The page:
dedicated to eradicating such "buzz larvae" before it infests the
English language. Check out the worst PR examples in Rogues Gallery.
In a net shell: Buzz-ted.

UQL Cyberschool
The UQL Cyberschool was set up as an online research resource for
Queensland high school students. Anyone seeking quality information
in the virtual haystack will appreciate the library's Virtual
Reference Collection (from almanacs to weather), Internet search
tools, computing tips and links to educational web pages and gateways.
In a net shell: Info school.

People tend to dream more during electrical storms. Dreams about
falling or being chased are among the most common themes. They're
a few facts you'll pick up at the home site of Jungian analyst Jenny
Albertson, of WA. Email your dreams for an online interpretation in
the Dream Room, read the Nova Dream Files or visit the Odd Files for
views and musings about dreams and dreaming.
In a net shell: Dream stream.

AncientFaces is dedicated to "connecting families with their legacies"
through storing old photos, military papers, journals, family stories
and recipes. Search for relatives by surname, location or ship/unit.
Scan in birth and death certificates to add to your own family page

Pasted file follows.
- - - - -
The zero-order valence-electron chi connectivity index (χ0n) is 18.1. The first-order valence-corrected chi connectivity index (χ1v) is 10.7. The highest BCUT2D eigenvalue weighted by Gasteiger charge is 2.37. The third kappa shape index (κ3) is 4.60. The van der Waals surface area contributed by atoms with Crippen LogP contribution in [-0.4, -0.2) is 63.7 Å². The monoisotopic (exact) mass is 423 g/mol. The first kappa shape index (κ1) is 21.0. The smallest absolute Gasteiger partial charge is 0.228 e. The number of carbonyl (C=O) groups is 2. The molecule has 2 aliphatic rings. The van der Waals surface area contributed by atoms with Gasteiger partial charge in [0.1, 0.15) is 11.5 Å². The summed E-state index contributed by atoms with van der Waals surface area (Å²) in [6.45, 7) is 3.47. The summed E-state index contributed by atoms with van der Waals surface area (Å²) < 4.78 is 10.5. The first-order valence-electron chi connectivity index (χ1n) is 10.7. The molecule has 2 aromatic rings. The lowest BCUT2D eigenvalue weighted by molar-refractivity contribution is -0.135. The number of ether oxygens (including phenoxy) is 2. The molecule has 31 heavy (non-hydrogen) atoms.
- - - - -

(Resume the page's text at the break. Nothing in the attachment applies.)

(read the legals first) or see if you can identify a familiar face
among the "mystery" photos.
In a net shell: Living history.

The Career Key
Measure how similar you are to six personality types to find your
perfect job - or, at least, those you should explore through the
Occupational Outlook Handbook. Parents can also learn positive ways
to affect their children's career.
In a net shell: Path finder.

Aboriginal Art Online
This site is a veritable treasure trove for those who appreciate
Aboriginal art and culture. Discover the meaning behind traditional
symbols, meet the artists, read guest articles, take a virtual tour
of Aboriginal regions, learn about music, discuss hot topics in the
forum or find new exhibitions.
In a net shell: Art with heart.

Chinese Love Calculator
Many stories describe how the years in the Chinese lunar calendar
came to be represented by animals. The most popular story is that
the Lord Buddha summoned all the animals to meet him before he left
earth. Only 12 animals came and Buddha honoured each with a year.
Enter the birth dates of yourself and your partner for an instant
compatibility reading.
In a net shell: Animal magnetism.


6. Weekly chuckle

Le Thief

A bloke in Paris nearly escaped with stealing several paintings from
the Louvre this week.

But after planning the crime, breaking in, evading security, getting
out and escaping with the goods, he was captured only two blocks away
when his van ran out of fuel.

When asked how he could have overlooked such an obvious error, he replied:
"I had no Monet to buy Degas to make the Van Gogh."


Au revoir.


Yvette Nielsen, Editor
phone 041 771 8683

brizcomm - online content consulting and training
PO Box 2026, Bardon, Queensland 4065, Australia

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(c) 2000 Brizcomm Pty Ltd